Timing verification and test generation for delay and crosstalk faults

Computer Engineering Research Center
The University of Texas at Austin

The objective of this research is to develop technique and tools for generating tests for delay and crosstalk faults. As clock speeds increase and the physical geometries decrease, the likelihood of such faults becomes much higher. In addition, the greater complexity of the designs makes the development of efficient algorithms even more critical. It has been found that many of the structural worst-case paths within the circuit may be false paths. Therefore, the timing verification problem is one of determining the worst case sensitizable paths in a circuit. In addition, the number of paths in a circuit may be exponential, so clever algorithms need to be developed to identify the true paths without enumerating all the possible candidate paths.

One important reason for identifying the longest true paths is to enable the designer to attempt to optimize the delay along paths using a variety of techniques. Such optimization procedures are crucial in meeting the required clock speeds for a circuit, and directly translate to market share and profit for a company. Optimized false paths do not contribute to any improvement in the circuit but in turn may adversely affect one or more aspects of performance, which is clearly undesirable. If an embedded module is considered, the crucial problem is to find the longest true path in this module when signals are applied at the inputs and observed at the outputs. Note that existence of testability techniques for the embedded block are irrelevant to the problem at hand, and timing verification and performance optimization at the chip level requires the identification of functional (i.e., sequential) worst-case paths in a design.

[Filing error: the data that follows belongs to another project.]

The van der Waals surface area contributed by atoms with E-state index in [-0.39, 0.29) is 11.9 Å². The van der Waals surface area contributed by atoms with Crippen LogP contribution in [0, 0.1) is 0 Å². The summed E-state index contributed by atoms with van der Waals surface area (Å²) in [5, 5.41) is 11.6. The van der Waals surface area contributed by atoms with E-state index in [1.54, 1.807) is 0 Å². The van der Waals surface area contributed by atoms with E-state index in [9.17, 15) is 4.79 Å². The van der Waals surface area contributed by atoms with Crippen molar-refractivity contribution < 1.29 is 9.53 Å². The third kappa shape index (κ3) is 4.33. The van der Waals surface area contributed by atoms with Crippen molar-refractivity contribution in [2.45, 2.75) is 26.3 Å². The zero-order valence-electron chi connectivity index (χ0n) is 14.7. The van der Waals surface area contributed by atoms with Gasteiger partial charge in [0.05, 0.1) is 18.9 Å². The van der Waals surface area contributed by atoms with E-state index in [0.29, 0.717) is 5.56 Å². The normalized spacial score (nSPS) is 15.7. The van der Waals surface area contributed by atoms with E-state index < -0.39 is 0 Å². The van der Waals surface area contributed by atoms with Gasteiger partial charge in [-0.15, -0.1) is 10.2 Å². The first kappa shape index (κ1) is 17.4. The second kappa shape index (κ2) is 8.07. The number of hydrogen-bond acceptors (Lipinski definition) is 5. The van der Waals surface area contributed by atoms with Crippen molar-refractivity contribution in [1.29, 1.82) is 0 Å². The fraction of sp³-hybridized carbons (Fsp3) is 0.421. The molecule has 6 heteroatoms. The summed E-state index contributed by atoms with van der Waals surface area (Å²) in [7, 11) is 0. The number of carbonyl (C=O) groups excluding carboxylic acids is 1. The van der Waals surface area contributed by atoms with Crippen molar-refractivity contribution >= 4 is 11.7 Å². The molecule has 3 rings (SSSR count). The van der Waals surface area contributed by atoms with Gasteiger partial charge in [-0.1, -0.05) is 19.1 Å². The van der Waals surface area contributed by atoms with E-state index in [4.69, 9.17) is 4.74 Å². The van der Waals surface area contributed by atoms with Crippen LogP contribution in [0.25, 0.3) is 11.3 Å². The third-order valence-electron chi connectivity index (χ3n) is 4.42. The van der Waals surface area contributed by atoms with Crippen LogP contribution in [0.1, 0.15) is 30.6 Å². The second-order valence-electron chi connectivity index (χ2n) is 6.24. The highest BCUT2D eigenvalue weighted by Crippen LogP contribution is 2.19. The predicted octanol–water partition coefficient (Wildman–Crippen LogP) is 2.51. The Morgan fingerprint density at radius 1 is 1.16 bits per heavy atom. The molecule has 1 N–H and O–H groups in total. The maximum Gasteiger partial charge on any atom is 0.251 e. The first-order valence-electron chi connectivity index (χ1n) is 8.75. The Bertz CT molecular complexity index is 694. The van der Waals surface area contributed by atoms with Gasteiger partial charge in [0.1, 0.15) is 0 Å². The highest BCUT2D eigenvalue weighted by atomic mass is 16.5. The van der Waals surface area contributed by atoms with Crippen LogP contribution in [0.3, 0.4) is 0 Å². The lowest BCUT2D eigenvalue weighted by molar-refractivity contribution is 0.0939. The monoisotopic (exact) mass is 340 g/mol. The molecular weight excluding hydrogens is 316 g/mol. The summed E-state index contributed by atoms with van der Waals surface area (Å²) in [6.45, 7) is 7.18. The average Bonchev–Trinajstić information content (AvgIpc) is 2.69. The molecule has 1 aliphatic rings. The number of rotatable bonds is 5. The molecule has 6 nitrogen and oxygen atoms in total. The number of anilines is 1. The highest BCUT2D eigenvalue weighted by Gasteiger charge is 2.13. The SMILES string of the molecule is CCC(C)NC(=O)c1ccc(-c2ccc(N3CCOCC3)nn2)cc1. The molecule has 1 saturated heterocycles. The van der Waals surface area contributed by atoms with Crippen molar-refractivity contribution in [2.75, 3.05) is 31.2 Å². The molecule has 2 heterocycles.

Selected Papers

H. Chang and J. A. Abraham, "VIPER: An Efficient Vigorously Sensitizable Path Extractor," Proceedings 30th IEEE/ACM Design Automation Conference, Dallas, Texas, June 14-18, 1993, pp. 112-117.


Fast and correct timing verification is a critical issue in VLSI design. Several timing verifcation algorithms have been proposed in the last few years. However, due to the huge computation time needed to eliminate false paths, existing algorithms have difficulty in performing timing verification for large circuits. This paper presents an efficient timing verification algorithm, with a new sensitization criterion, which directly identifies the critical path without eliminating false paths from a path list. The inputs which sensitize the critical path are determined as well.

Rathish Jayabharathi, Kyung Tek Lee and Jacob A. Abraham, "A Novel Solution for Chip-Level Functional Timing Verification," Proceedings 1997 VLSI Test Symposium, Monterey, CA, April 28-30, 1997.


Existing timing verification tools can provide methodologies for identifying and optimizing critical true paths in a embedded combinational module; however, the problem of justifying these paths to the chip level is a very difficult one. This paper addresses the problem of timing verification at the entire chip level. We use a critical path tool, CRITIC, to obtain critical paths in a embedded combinational module. In order to reduce the complexity of checking whether the module-level critical path is indeed critical at the chip level, we use techniques from formal verification to extract the control behavior of the circuit, and check whether there is any control sequence which will justify the path to the chip level. The results of the experiments on several preocessor designs show that our approach is very effective in large sequential circuits such as microprocessors, where conventional ATPG techniques require inordinate amounts of CPU time. The experiments also show that the execution time does not blow up as the circuit size increases, since we deal with a reduced control space rather than the entire state space of the circuit.

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